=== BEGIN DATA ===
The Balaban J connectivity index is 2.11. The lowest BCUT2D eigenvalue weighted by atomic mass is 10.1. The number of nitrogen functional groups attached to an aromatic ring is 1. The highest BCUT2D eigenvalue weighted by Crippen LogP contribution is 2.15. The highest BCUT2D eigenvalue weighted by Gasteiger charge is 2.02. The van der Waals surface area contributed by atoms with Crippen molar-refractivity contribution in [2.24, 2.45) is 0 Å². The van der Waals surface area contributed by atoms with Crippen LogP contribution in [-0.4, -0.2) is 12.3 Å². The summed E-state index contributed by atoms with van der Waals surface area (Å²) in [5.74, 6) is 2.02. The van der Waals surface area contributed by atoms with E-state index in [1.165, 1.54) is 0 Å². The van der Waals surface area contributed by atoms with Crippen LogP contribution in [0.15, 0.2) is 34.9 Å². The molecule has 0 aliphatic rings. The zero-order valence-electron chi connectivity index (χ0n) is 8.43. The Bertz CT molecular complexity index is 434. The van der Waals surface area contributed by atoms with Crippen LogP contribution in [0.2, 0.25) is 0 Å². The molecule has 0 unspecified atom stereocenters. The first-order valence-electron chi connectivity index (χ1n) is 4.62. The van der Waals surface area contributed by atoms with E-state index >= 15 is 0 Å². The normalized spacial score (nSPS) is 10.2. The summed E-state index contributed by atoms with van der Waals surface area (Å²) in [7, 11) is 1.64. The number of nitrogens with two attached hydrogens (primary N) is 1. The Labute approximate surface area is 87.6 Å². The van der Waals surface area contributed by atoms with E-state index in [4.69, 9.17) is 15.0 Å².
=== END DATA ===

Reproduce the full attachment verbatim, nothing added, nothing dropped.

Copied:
The Balaban J connectivity index is 2.11. The lowest BCUT2D eigenvalue weighted by atomic mass is 10.1. The number of nitrogen functional groups attached to an aromatic ring is 1. The highest BCUT2D eigenvalue weighted by Crippen LogP contribution is 2.15. The highest BCUT2D eigenvalue weighted by Gasteiger charge is 2.02. The van der Waals surface area contributed by atoms with Crippen molar-refractivity contribution in [2.24, 2.45) is 0 Å². The van der Waals surface area contributed by atoms with Crippen LogP contribution in [-0.4, -0.2) is 12.3 Å². The summed E-state index contributed by atoms with van der Waals surface area (Å²) in [5.74, 6) is 2.02. The van der Waals surface area contributed by atoms with E-state index in [1.165, 1.54) is 0 Å². The van der Waals surface area contributed by atoms with Crippen LogP contribution in [0.15, 0.2) is 34.9 Å². The molecule has 0 aliphatic rings. The zero-order valence-electron chi connectivity index (χ0n) is 8.43. The Bertz CT molecular complexity index is 434. The van der Waals surface area contributed by atoms with Crippen LogP contribution in [0.2, 0.25) is 0 Å². The molecule has 0 unspecified atom stereocenters. The first-order valence-electron chi connectivity index (χ1n) is 4.62. The van der Waals surface area contributed by atoms with E-state index >= 15 is 0 Å². The normalized spacial score (nSPS) is 10.2. The summed E-state index contributed by atoms with van der Waals surface area (Å²) in [7, 11) is 1.64. The number of nitrogens with two attached hydrogens (primary N) is 1. The Labute approximate surface area is 87.6 Å². The van der Waals surface area contributed by atoms with E-state index in [4.69, 9.17) is 15.0 Å².